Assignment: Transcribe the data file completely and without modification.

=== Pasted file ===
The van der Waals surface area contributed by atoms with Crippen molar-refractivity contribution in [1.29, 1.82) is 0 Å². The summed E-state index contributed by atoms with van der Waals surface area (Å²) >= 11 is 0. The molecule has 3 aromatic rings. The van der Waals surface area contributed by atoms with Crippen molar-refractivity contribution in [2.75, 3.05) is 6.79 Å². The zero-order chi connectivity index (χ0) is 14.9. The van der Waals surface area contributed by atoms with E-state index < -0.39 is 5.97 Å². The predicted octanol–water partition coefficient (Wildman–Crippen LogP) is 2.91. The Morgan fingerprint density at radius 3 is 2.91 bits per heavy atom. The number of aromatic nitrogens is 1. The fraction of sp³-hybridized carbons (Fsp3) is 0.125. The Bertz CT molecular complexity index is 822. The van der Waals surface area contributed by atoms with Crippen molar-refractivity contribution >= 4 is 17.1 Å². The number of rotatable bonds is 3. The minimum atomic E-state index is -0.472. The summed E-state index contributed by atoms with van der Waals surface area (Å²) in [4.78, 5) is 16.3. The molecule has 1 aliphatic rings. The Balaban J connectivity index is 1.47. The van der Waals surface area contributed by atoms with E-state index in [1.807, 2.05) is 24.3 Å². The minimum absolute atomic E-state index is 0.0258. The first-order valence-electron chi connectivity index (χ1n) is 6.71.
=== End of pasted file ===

The van der Waals surface area contributed by atoms with Crippen molar-refractivity contribution in [1.29, 1.82) is 0 Å². The summed E-state index contributed by atoms with van der Waals surface area (Å²) >= 11 is 0. The molecule has 3 aromatic rings. The van der Waals surface area contributed by atoms with Crippen molar-refractivity contribution in [2.75, 3.05) is 6.79 Å². The zero-order chi connectivity index (χ0) is 14.9. The van der Waals surface area contributed by atoms with E-state index < -0.39 is 5.97 Å². The predicted octanol–water partition coefficient (Wildman–Crippen LogP) is 2.91. The Morgan fingerprint density at radius 3 is 2.91 bits per heavy atom. The number of aromatic nitrogens is 1. The fraction of sp³-hybridized carbons (Fsp3) is 0.125. The Bertz CT molecular complexity index is 822. The van der Waals surface area contributed by atoms with Crippen molar-refractivity contribution >= 4 is 17.1 Å². The number of rotatable bonds is 3. The minimum atomic E-state index is -0.472. The summed E-state index contributed by atoms with van der Waals surface area (Å²) in [4.78, 5) is 16.3. The molecule has 1 aliphatic rings. The Balaban J connectivity index is 1.47. The van der Waals surface area contributed by atoms with E-state index in [1.807, 2.05) is 24.3 Å². The minimum absolute atomic E-state index is 0.0258. The first-order valence-electron chi connectivity index (χ1n) is 6.71.